During this economic downturn, it is critical that our spending supports residents, maintains the essential functions of government, and works to minimize the negative impact within the community. Due to Lexington’s reliance on payroll taxes, we must remain competitive and attractive to businesses to maintain our financial health. While the city’s tax collection is constrained by the state constitution, participatory budgeting might alleviate some frustrations by ensuring that residents have a say in how we allocate funds. As a council member, I will prioritize budget items that protect the most vulnerable members of our community, including social services and affordable housing.

Question 7: 

Important meetings in the local government are often held during hours when many working folks are at work or unavailable. What specific initiatives would you enact to make local government more accessible to those who may not have the time or resources to participate?

Participation is essential to democracy and we can’t lose sight of that. It is a responsibility of the government to make engagement as straightforward and meaningful as possible. When technology outpaces institutional norms, our leaders should familiarize themselves with platforms like YouTube Live, Zoom, and other streaming technologies to open up the process of governance, provide education, and engage the community. If elected, I want LFUCG to solicit more participation by exploring new platforms and more clearly sharing information, such as minutes, meeting notes, and other publicly suitable materials, where appropriate.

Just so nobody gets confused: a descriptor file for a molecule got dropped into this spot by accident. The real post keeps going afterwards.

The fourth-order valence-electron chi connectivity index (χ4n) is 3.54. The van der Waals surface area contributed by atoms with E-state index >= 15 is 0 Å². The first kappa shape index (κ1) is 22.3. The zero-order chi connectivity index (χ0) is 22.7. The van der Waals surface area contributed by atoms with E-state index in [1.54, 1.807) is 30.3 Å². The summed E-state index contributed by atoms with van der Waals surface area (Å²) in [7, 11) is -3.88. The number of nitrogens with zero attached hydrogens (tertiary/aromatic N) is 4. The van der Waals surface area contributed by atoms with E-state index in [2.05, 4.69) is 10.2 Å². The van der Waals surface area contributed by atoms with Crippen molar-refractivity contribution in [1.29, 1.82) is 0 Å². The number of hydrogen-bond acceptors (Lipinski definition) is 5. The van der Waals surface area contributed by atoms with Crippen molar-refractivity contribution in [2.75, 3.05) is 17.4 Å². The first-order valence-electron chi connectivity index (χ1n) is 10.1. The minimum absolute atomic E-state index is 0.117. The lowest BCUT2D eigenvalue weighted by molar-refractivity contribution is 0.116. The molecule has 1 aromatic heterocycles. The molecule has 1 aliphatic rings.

I believe that civic engagement and governmental accessibility are mutually reciprocal. As we work through the challenges of governing we should continually aspire to align our process with our values. Through years of working with students, I’ve learned that asking for input energizes and strengthens relationships. Rather than simply accepting limited participation, I will actively seek out diverse perspectives and make opportunities for senior citizens, young adults, renters, people with housing insecurity, students, and others to share their thoughts and join the process.

Question 8: